- Look for questions versus answers. Be curious, look beyond the obvious, and ask lots of questions. Be willing to slow the process versus bend to the pressures to act quickly and find simple solutions.
- Bring uncommon voices to the table. Ask, “Who is not at the table that might have a perspective about this issue?” Bring to the process someone that daily and personally lives with the challenge you are trying to address. Equally partner with them throughout the entire process and trust they too bring expertise to the table.
- Be uncomfortable and create discomfort. Build your tolerance to sit in ambiguity, uncertainty, and productive conflict. Be willing to speak the unspoken, to ask provocative questions, and bring “parking lot” conversations in the room. Consider less noble interpretations of your own actions and explore unconscious biases that might be getting in the way.
- Be vulnerable. Be willing to speak from your heart, to use your voice, and to let go of feeling the need to prove yourself. Be willing to say what you don’t know and be open about your agenda.
- Act above your ‘pay grade’. Be willing to step out of your ‘role’ and take ownership for change to happen. Have a private conversation with your boss about what is really needed or publically offer ideas for solutions that are outside your scope of work.
- Create safe environments to do difficult work. Honor the differing losses, risks, loyalties, and values of those you are working with. Engage in a trustworthy process that creates a common purpose, holds people accountable, and allows for honest exploration of competing needs and agendas.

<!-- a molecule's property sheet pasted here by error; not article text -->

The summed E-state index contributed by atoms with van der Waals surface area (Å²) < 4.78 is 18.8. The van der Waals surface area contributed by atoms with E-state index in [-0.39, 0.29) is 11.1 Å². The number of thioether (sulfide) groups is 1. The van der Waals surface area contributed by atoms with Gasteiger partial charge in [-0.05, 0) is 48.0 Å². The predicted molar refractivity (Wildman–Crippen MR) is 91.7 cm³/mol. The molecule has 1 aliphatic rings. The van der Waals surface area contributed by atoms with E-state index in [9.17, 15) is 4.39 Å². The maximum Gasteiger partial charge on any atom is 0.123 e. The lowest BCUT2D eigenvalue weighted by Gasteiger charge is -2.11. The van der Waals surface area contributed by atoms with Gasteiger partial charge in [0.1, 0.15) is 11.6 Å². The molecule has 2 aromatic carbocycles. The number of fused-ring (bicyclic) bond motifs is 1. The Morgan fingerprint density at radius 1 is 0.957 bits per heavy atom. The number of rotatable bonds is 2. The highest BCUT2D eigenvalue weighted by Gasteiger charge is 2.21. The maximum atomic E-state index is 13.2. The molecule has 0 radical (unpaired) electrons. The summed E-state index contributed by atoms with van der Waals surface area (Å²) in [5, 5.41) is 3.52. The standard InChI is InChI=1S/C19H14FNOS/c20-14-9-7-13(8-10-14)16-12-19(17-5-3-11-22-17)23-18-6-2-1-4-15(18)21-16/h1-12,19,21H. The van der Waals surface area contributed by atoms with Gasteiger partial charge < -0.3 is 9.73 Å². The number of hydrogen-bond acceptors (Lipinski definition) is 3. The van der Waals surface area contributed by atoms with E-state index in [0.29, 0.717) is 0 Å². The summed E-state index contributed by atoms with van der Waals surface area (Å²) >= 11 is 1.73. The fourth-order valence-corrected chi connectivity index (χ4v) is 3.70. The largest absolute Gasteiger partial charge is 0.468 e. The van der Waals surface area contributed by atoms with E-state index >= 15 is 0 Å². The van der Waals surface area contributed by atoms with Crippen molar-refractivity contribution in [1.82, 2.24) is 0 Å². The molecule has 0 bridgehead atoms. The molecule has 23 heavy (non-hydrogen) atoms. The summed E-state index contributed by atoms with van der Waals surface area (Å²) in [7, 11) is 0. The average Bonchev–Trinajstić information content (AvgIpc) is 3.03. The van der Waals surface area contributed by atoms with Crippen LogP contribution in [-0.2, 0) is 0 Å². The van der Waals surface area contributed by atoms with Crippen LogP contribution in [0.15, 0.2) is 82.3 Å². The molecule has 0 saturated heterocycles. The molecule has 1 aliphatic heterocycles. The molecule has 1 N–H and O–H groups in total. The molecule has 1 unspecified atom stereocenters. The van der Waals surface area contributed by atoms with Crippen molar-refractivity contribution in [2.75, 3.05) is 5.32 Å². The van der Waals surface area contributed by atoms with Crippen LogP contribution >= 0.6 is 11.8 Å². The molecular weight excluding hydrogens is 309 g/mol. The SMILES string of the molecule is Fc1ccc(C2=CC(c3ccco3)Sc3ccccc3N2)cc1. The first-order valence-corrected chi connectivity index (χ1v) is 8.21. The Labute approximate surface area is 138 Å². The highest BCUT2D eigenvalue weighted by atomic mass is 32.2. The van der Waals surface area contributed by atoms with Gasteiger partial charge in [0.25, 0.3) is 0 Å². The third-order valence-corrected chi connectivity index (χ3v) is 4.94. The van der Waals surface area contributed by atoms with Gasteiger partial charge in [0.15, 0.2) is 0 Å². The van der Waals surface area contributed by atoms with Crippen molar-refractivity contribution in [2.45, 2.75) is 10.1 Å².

Leadership is an activity, not a role or position! This is a core concept taught in the Healthy Communities Leadership Academy offered by the Health Forward for the past three years. When leadership is an activity, it means we all have the capacity and responsibility to act. This is both liberating, because we can empower ourselves to do something, and concerning, because we can no longer simply blame others for the absence of change. As we work toward eliminating health inequality through policy, environment, and system change, a critical tool in all of our toolboxes is leadership. It would be easier to look to those in authority or who have expertise to show us the way. However, this assumes that they alone have the answers, know the real issues, and have the will and capacity to do what is needed. The challenge is that technical fixes, that often authority or experts can offer, will not fully resolve the issue of health inequity. Increasing access, changing policies, improving environments, and adjusting the distribution of resources are critical to eliminating health inequity. Eliminating health inequity also requires us to address the challenges that make policy and system change difficult. It requires people from a variety of perspectives to learn together so that the deeper problems and potential solutions emerge. It requires us to have difficult conversations about things like power, privilege, racism, and sexism, just to name a few. We have to explore competing interests and overcome turf battles. It requires us to speak to the loss we face if we aren’t successful, as well as, the losses some face if we are successful. These adaptive challenges require something different than expertise or authority; they require many people engaging in acts of leadership. Here are some acts of leadership to consider.